What is Non-Ionizing Radiation?

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  • Written By: T. Broderick
  • Edited By: Heather Bailey
  • Last Modified Date: 24 September 2016
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Non-ionizing radiation is a category of radiation that does not have enough energy to ionize molecules or atoms. This inability is due to the low frequency and high wavelength of radiation waves. Radio waves, infrared, microwave, visible light and near ultraviolet are the only forms of this type of radiation. Though significantly less harmful that ionizing radiation, non-ionizing radiation can cause harm to living organisms such as human beings. Protecting oneself and others is not difficult.

All forms of electromagnetic radiation are photons that act like waves when traveling through space. When these photons come into contact with atoms, the atoms become more energetic by absorbing the photons. If the atoms gain enough energy, they release some electrons, ionizing the atoms. Though non-ionizing radiation transfers energy to recipient atoms, ionization never occurs.

In order of increasing energy, radio waves, microwaves, infrared radiation, visible light and near ultraviolet are the only forms of non-ionizing radiation. These forms of radiation are ubiquitous in the universe and are produced by many man-made sources such as radio broadcast towers, microwave ovens and light bulbs. The earth's atmosphere filters the majority of radiation from cosmic sources.


Non-ionizing radiation is much less harmful to living organisms than ionizing radiation. The breaking of molecular bonds produced by ionizing radiation can cause damage to DNA, leading to diseases such as cancer. Gamma radiation, the most powerful type of ionizing radiation, is released in high quantities during events such the detonation of a nuclear weapon. Though exposure to non-ionizing radiation is relatively much safer, side effects from short-term exposure can still cause health problems.

The physical effects caused by radio waves produced by cell phones or Wi-Fi antennas are negligible. Evens so, visible light, especially light produced by lasers, can cause corneal burn and retinal damage. This damage occurs due to the intensity of the light; it can cause permanent damage even after a short exposure. More powerful lasers, like those used in laboratory experiments, can quickly produce skin burns or other serious injuries.

As laser light is the only potentially harmful form of non-ionizing radiation, one needs to only follow a few simple rules to protect oneself and others. For example, one should responsibly use commercial laser pointers. One should never give a laser pointer to a child. If one works in a laboratory setting, following laboratory safety procedures and wearing protective eyewear will ensure that all experiments are conducted safely.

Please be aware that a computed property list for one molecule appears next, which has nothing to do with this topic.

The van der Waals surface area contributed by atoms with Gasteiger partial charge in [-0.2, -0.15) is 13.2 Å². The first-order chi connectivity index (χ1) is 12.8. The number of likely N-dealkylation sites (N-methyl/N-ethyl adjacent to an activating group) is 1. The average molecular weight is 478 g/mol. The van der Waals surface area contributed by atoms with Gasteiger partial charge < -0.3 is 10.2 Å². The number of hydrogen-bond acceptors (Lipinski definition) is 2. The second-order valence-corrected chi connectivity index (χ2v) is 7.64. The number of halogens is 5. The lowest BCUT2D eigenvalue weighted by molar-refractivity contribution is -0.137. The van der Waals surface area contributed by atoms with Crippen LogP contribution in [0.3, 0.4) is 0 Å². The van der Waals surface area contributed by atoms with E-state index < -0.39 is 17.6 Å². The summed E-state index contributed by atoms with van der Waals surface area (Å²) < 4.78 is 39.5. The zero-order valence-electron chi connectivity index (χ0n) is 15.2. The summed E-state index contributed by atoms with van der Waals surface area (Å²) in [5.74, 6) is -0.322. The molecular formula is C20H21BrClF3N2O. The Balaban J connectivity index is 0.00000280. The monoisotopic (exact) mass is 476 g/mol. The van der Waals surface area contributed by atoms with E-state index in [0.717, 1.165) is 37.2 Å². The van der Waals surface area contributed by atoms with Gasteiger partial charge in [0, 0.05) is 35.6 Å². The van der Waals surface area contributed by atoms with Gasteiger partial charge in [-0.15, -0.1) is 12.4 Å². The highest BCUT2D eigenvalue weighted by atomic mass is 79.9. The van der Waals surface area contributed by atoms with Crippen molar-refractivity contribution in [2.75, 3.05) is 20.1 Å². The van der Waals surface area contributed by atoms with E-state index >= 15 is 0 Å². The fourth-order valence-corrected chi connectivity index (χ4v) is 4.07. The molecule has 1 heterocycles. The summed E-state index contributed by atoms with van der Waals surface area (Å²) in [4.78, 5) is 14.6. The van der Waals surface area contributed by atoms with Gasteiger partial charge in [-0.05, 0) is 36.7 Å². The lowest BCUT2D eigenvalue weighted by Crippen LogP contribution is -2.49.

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Post 4

@SkyWhisperer - Well according to this article radio waves are at the bottom of the list for energy potency, so how can they give you cancer?

I’m with you. Radiation from the sun or from concentrated devices like laser pointers is potentially more dangerous. I listen to the radio every night when I go to sleep, with the headphones plugged into my ears.

I’m certainly not practicing any RF radiation safety but I’m still healthy. I realize that’s anecdotal evidence but it’s as good as what’s trotted out about the dangers of cell phone radiation.

Post 3

@nony - Every now and then an article will appear claiming that cell phones can give you cancer. This urban legend gets recycled over and over again.

With each new cycle they claim that they finally have scientific proof that it can do that, and encourage people to avoid the RF radiation that is emitted from cell phones by not holding these phones close to your ears.

I think all such evidence is anecdotal at best. Personally I think that UV radiation from the sun is potentially more damaging to your health than what you get from your cell phone.

Post 2

@miriam98 - Actually, I think that’s an urban legend. There’s no proof of that. But if you want bona fide scientific measurements, I suppose that you could buy a microwave radiation detector and put it in front of the microwave. See what kind of readings you get.

I am not saying that it’s a good idea in either case to stand in front of it. It’s possible that if there is a leak around the door that some radiation will escape. But I certainly don’t believe that it will give you cancer. It will just dissipate into the atmosphere.

Post 1

I’ve been told that you should never stand in front of a microwave oven when it was cooking. Supposedly this could harm your health. People claim that you can get cancer from the radiation exposure to a microwave oven. Further they discourage pregnant women from standing in front of the microwave too. Supposedly it will harm the baby.

Of course it begs the question - if it harms your health what is it doing to the stuff that you’re cooking? At any rate I try to stand away from the microwave oven when I’m cooking stuff. I don’t know if it’s harmful or not. According to this article it’s not the most harmful kind of radiation.

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